New bread from age-old process
- Published: January 4, 2022
There’s a special kind of alchemy that goes into bread: grain and water and heat and time, among other things, are components of a spell that materializes into nourishment.
Baker James Luckett and farmer Jon Branstrator recently sat outside Luckett’s home and bakery, which he calls the Blue House, where Luckett performs this spell for hungry villagers on a regular basis. The two discussed the ways they’ve wielded these components, some of them thousands of years old, for a new bread variety they’ve cooked up together.
Branstrator grows heritage grain just a half-hour down the road in Clarksville on his fifth-generation family farm, and supplies Luckett with much of the whole wheat he uses in making his bread. Luckett said working with a local farmer to obtain fresh grain, which he can then mill himself, is key to creating his full-bodied loaves.
“I started making the bread with the intention of wanting to make the tastiest and healthiest bread that I could, and I wanted to find high-quality whole grains,” he said. “In some parts of the country, they have this kind of grain economy going, and there’s farmers and millers and bakers — but here there isn’t really anything like that. So meeting Jon, who has this whole field of wheat, I thought, ‘Wow, OK, yes. I want that.’”
Branstrator said his wheat, a heritage variety called Red Fife, is hardier than most grain in the area, and is more suitable to the robust loaves that Luckett produces.
“[Red Fife] is made for sourdough breads — the other wheat that’s grown around here is a soft, red wheat that is milled into white flour and used for like pastries and Little Debbies and Hohos,” he said. “Which has its place, but it’s not the kind of wheat that I find interesting.”
Branstrator also farms heritage corn — a grain with which he’s developed something of a love affair.
“I love learning and teaching about corn,” he said.
He’s spent the last several winters learning about corn in Mexico, where it was developed thousands of years ago. In particular, he learned the process of nixtamalization, in which dried corn kernels are soaked in a solution of water and calcium hydroxide — a process that ultimately rids the grain of any potential fungal growth and makes it more nutritious.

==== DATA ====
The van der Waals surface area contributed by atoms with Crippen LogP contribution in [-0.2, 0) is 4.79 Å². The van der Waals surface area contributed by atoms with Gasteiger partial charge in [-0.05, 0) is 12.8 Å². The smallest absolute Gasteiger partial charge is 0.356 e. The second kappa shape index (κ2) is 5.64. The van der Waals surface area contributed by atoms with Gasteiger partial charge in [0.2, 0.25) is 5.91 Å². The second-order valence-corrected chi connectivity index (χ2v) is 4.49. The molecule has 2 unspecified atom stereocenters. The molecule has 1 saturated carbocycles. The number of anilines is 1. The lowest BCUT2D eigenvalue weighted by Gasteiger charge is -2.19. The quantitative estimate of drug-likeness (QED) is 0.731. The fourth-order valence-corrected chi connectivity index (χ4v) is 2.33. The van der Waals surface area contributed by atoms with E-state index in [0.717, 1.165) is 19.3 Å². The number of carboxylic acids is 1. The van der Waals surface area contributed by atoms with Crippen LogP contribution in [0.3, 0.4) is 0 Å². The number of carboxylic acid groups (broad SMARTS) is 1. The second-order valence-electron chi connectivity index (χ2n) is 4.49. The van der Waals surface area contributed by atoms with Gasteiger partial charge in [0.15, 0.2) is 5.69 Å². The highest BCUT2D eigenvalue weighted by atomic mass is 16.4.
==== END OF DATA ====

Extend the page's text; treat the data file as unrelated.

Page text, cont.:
“[Nixtamalization] makes the corn taste different, it makes niacin and other minerals more bioavailable to our bodies, and when you grind it, it has a cohesiveness,” Branstrator said.
Nixtamalization was pioneered by the same Indigenous peoples in Mesoamerica who developed corn from wild grasses. Branstrator said that, when Europeans took corn from the Americas, they often did not take the process of nixtamalization with them.
“In a lot of places where people were food insecure, they just basically ate a corn porridge every day and they developed diseases and nutritional deficiencies,” Branstrator said. “So [nixtamalization] is just a way to complete the nutritional circle.”
With all of that in mind, the process of nixtamalization ended up being what Luckett was looking for when he decided to try a new loaf that incorporated milled corn. Branstrator produces a non-nixtamalized cornmeal from Blue Clarage, a heritage corn variety developed in Ohio in the early 20th century, that Luckett originally tried to incorporate into his bread.
“The [ground corn] is a little too fine, so when I mix it into the bread, it just kind of gets lost in the dough — you get the corn flavor, but you don’t have any texture from the corn,” he said.
So he and Branstrator put their heads together. Just after this year’s Blue Clarage crop was harvested in early December, Branstrator suggested Luckett grind up some of the kernels that Branstrator had nixtamalized and use that in place of the traditional cornmeal. Not only would this produce the kind of texture Luckett was looking for, but it also would create a distinct flavor.
The resulting product was an experimental blue nixtamal sourdough, the first batch of which Luckett baked for the first time last week.
“It’s a win-win — better texture and a different flavor than what we’re used to experiencing,” Luckett said.
Branstrator added: “And it’s really a much healthier product — and it was nice to have a co-conspirator who was willing to try something new.”
Luckett said that, unlike a traditional commercial bakery where customers might expect consistency in every loaf, he has the freedom to experiment with something like the nixtamal sourdough and see what shakes out.
“I don’t think my customers have that same expectation,” Luckett said. “One week I might say,
‘Wow, I put way too much corn in there,’ or ‘I didn’t quite like how that was handled,’ and it might still be really good bread. It’s just always kind of evolving and changing — I always say that the Blue House is a work in progress.”
For more information on Luckett’s bread, visit bluehousebread.com. For more on Branstrator Farm, visit branstratorfarm.com. Branstrator is also featured in the most recent episode of Agraria’s “Grounded Hope” podcast, “The Stories in Seeds,” at groundedhope.org.